2. Cabinet Design & Concepts
On first inspection, most monitor speakers can appear very similar in design, apparently differing only cosmetically other than their size. Of course in reality, there are many differences between models, and you should familiarise yourself with the key features and specifications before deciding on which speakers are right for you.
Infinite Baffle or Reflex
There are two major types of studio monitor design - infinite baffle and reflex. The infinite baffle design has a sealed cabinet, whereas the reflex is ported, usually by a hole on the rear, and there are pros and cons to both designs.
The sealed infinite baffle design houses its drivers in a controlled environment - the air inside the cabinet has to be compressed or expanded for the drivers to move. This helps to create a smooth phase response, and as such is favoured by many engineers. Its drawbacks become apparent particularly with low frequencies though, as the low frequency driver or woofer has to work hard against the high air resistance within the cabinet, and as such this type of speaker tends to suffer from limited bass response. A common example of the design is the ubiquitous (but now discontinued) Yamaha NS10M.
The more common ported reflex cabinet makes use of its semi-open characteristics by allowing greater air flow in and out of the cabinet, which in turn allows the woofer to move more freely. Most manufacturers also tune the port length and diameter and the cabinets internal dimensions to boost the lower frequencies. The ultimate aim of a monitor speaker is to provide a flat and accurate representation of its input signal, so excessive bass response from incorrect design or port placement is less than ideal - its a fine balance to strike.
Passive, Powered or Active
This is an important subject to understand and is an area often surrounded by confusion. The passive type monitor was the only game in town for many years - they require the use of an external amplifier to boost the audio signal up to a sufficient level to power the speaker cones or drivers. Before reaching the drivers, the audio signal is passed through a passive crossover, splitting it up and sending the lower frequencies to the woofer and the higher frequencies to the tweeter. The frequency at which the signal is split is called the crossover point, which in a 2-way system (of which more later) is typically somewhere in the region of 2kHz.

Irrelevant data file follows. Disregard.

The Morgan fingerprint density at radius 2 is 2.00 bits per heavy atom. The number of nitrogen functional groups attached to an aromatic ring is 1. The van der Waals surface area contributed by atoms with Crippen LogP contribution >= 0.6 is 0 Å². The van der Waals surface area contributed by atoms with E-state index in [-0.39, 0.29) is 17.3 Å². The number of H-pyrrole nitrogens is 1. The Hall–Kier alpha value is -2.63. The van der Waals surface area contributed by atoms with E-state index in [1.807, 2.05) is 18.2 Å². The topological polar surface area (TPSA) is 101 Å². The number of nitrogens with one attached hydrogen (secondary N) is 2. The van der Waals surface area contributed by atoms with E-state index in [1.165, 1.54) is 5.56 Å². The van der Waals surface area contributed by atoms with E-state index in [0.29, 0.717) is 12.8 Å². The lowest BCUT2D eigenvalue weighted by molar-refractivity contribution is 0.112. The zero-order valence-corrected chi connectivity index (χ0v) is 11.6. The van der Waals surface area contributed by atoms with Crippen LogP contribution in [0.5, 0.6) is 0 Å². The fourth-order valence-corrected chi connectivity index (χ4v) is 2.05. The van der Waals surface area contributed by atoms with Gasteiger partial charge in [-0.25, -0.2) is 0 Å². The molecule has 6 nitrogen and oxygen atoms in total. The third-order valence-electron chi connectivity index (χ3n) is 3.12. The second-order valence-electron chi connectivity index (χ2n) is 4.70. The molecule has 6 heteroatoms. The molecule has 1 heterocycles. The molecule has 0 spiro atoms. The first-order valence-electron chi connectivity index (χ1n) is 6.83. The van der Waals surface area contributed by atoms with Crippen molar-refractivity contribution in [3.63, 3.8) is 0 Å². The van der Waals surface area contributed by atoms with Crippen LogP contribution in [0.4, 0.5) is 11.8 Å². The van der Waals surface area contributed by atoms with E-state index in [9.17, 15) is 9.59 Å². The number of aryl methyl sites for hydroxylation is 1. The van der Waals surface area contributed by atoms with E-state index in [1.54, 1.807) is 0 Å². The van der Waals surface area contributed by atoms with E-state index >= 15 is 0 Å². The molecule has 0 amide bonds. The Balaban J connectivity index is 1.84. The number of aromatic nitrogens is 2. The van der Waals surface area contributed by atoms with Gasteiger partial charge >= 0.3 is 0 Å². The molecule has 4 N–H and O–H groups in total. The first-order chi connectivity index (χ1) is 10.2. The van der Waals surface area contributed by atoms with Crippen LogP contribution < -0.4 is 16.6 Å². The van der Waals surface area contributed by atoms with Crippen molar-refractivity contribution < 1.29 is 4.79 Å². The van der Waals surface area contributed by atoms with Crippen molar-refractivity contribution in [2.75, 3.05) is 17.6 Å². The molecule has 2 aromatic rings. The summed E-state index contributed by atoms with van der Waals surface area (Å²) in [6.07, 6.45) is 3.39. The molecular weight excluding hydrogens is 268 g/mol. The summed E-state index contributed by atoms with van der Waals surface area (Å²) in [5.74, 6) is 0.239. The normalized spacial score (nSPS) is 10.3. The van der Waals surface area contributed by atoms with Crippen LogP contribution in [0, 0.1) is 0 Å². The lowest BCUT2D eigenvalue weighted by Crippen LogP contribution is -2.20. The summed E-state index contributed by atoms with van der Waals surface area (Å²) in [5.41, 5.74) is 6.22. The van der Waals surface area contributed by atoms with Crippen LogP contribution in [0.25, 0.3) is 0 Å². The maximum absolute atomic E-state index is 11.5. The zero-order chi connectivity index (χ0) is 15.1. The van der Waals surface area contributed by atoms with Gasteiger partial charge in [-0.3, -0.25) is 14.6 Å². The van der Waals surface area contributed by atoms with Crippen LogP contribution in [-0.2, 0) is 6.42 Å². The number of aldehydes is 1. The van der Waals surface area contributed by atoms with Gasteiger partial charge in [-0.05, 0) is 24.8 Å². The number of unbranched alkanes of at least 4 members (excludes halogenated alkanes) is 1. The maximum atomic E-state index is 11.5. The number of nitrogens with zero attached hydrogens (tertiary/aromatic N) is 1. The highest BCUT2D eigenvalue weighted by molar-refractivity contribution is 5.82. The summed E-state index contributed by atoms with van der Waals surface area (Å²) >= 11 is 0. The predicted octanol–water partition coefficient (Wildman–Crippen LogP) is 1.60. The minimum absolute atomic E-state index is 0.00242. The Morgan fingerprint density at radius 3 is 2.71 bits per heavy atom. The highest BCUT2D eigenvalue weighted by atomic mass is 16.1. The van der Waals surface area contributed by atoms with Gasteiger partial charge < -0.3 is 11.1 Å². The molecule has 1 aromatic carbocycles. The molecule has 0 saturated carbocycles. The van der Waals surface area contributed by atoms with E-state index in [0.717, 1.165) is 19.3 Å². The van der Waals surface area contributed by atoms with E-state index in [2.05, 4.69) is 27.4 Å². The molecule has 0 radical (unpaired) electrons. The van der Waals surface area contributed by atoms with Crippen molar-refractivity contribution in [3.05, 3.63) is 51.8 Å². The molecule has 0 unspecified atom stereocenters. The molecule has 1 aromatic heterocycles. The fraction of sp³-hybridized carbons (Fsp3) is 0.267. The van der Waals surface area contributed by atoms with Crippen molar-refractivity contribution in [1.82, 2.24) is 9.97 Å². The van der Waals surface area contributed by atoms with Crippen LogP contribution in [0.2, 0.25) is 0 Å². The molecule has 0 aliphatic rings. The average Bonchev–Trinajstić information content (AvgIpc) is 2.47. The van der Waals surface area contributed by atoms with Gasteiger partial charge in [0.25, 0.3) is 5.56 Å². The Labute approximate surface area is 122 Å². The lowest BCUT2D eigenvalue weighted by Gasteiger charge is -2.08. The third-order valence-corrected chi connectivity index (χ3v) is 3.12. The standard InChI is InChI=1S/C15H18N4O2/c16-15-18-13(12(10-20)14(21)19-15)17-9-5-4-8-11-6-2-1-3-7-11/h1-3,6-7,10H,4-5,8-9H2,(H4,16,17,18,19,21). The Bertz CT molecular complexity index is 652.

Particular care should be taken when matching an amplifier to passive monitors - most people are aware that you can damage your monitors with an amplifier that is too powerful, but in fact an amplifier that is underpowered can be more dangerous. This is because a low-powered amplifier can easily run out of headroom when a sudden peak in the signal comes along, and speaker drivers are actually much more easily blown by this kind of distortion at a relatively modest level, than they are by a clean signal at a higher level. In the same way that car tyres are not covered by warranty if you get a puncture, speakers are not covered by warranty if you blow them so take great care! In general, you should aim for an amplifier whose RMS power rating per channel matches or slightly exceeds the program power rating of the speaker, at the speakers rated impedance. This assumes that the manufacturer uses sensible parameters to measure the program power, so if in doubt, use the RMS rating of the speaker and go a little higher with the amplifier power. More information on these specifications can be found in the terminology section of this guide.
Active and powered speaker types are often mistaken for each other. A powered monitor is best described as a passive monitor with the amplifier and passive crossover circuitry described above built in. The main advantages over a passive system are simpler setup, better amplifier to speaker matching (in a well designed speaker), and much shorter speaker-cable lengths.
The active monitor is becoming more and more popular in studios, and differs to powered and passive monitors in two ways - firstly, the crossover contains active circuitry which typically operating at line level and allows for easier and more accurate control of the signal. Secondly, the separated signals are sent to multiple amplifiers whose output is then sent to the relevant drivers. This separation of systems within a single enclosure allows better and more efficient amplifier matching, and more accurate and independent control over the splitting of the signal.
Generally speaking, monitors have either two or three drivers to enable them to handle the full frequency spectrum. 3-way systems house a woofer, midrange driver and tweeter to handle the bass, mid and high frequencies respectively, whereas 2-way systems let the woofer deal with both the low and midrange. In most instances a 3-way design will outperform a similar 2-way system, however this is not always the case - the extra cost associated in producing 3-way crossovers and additional amplifiers can force manufacturers to make savings on other components - trust your ears! You will sometimes come across 2-way designs that have two low-frequency drivers these operate in tandem and are either used simply to provide more bass from a given cabinet shape (producing similar results to a single driver with the combined surface area of the two cones), or, in a D Appolito configuration, with one either side of the tweeter to additionally improve dispersion. Finally, there exist a few 1-way designs these are not exactly 'hi-fi', but instead are designed to be used as a secondary reference to give you an idea of what your mix will sound like on a typical domestic system. Auratone's 5C is a classic of this type, and although long discontinued, there are modern equivalents.
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